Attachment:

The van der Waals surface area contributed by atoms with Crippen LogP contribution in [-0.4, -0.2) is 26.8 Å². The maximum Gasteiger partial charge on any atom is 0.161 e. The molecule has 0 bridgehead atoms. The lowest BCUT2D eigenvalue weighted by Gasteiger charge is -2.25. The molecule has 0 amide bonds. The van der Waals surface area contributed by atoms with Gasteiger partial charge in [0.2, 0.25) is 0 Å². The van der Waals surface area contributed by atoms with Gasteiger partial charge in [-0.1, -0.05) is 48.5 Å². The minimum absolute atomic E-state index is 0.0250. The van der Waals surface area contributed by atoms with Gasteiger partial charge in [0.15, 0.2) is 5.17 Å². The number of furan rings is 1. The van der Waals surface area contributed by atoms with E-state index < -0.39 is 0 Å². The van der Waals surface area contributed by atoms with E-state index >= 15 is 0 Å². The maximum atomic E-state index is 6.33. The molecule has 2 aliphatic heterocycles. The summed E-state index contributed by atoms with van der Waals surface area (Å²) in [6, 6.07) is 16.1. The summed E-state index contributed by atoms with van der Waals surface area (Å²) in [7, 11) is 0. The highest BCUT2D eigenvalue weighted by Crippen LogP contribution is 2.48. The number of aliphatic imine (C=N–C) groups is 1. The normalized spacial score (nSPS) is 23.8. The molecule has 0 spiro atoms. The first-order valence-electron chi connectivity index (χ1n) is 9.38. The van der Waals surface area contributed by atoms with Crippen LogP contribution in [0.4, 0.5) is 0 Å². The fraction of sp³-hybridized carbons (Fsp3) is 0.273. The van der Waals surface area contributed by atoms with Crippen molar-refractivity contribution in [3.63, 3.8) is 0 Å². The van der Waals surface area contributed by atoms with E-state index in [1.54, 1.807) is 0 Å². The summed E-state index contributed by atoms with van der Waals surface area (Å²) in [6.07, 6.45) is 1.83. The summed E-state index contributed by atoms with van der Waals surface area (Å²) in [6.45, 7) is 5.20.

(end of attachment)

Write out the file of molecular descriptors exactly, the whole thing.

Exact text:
The van der Waals surface area contributed by atoms with Crippen LogP contribution in [-0.4, -0.2) is 26.8 Å². The maximum Gasteiger partial charge on any atom is 0.161 e. The molecule has 0 bridgehead atoms. The lowest BCUT2D eigenvalue weighted by Gasteiger charge is -2.25. The molecule has 0 amide bonds. The van der Waals surface area contributed by atoms with Gasteiger partial charge in [0.2, 0.25) is 0 Å². The van der Waals surface area contributed by atoms with Gasteiger partial charge in [-0.1, -0.05) is 48.5 Å². The minimum absolute atomic E-state index is 0.0250. The van der Waals surface area contributed by atoms with Gasteiger partial charge in [0.15, 0.2) is 5.17 Å². The number of furan rings is 1. The van der Waals surface area contributed by atoms with E-state index < -0.39 is 0 Å². The van der Waals surface area contributed by atoms with E-state index >= 15 is 0 Å². The maximum atomic E-state index is 6.33. The molecule has 2 aliphatic heterocycles. The summed E-state index contributed by atoms with van der Waals surface area (Å²) in [6, 6.07) is 16.1. The summed E-state index contributed by atoms with van der Waals surface area (Å²) in [7, 11) is 0. The highest BCUT2D eigenvalue weighted by Crippen LogP contribution is 2.48. The number of aliphatic imine (C=N–C) groups is 1. The normalized spacial score (nSPS) is 23.8. The molecule has 0 spiro atoms. The first-order valence-electron chi connectivity index (χ1n) is 9.38. The van der Waals surface area contributed by atoms with Crippen LogP contribution in [0.4, 0.5) is 0 Å². The fraction of sp³-hybridized carbons (Fsp3) is 0.273. The van der Waals surface area contributed by atoms with Crippen molar-refractivity contribution in [3.63, 3.8) is 0 Å². The van der Waals surface area contributed by atoms with E-state index in [1.54, 1.807) is 0 Å². The summed E-state index contributed by atoms with van der Waals surface area (Å²) in [6.07, 6.45) is 1.83. The summed E-state index contributed by atoms with van der Waals surface area (Å²) in [6.45, 7) is 5.20.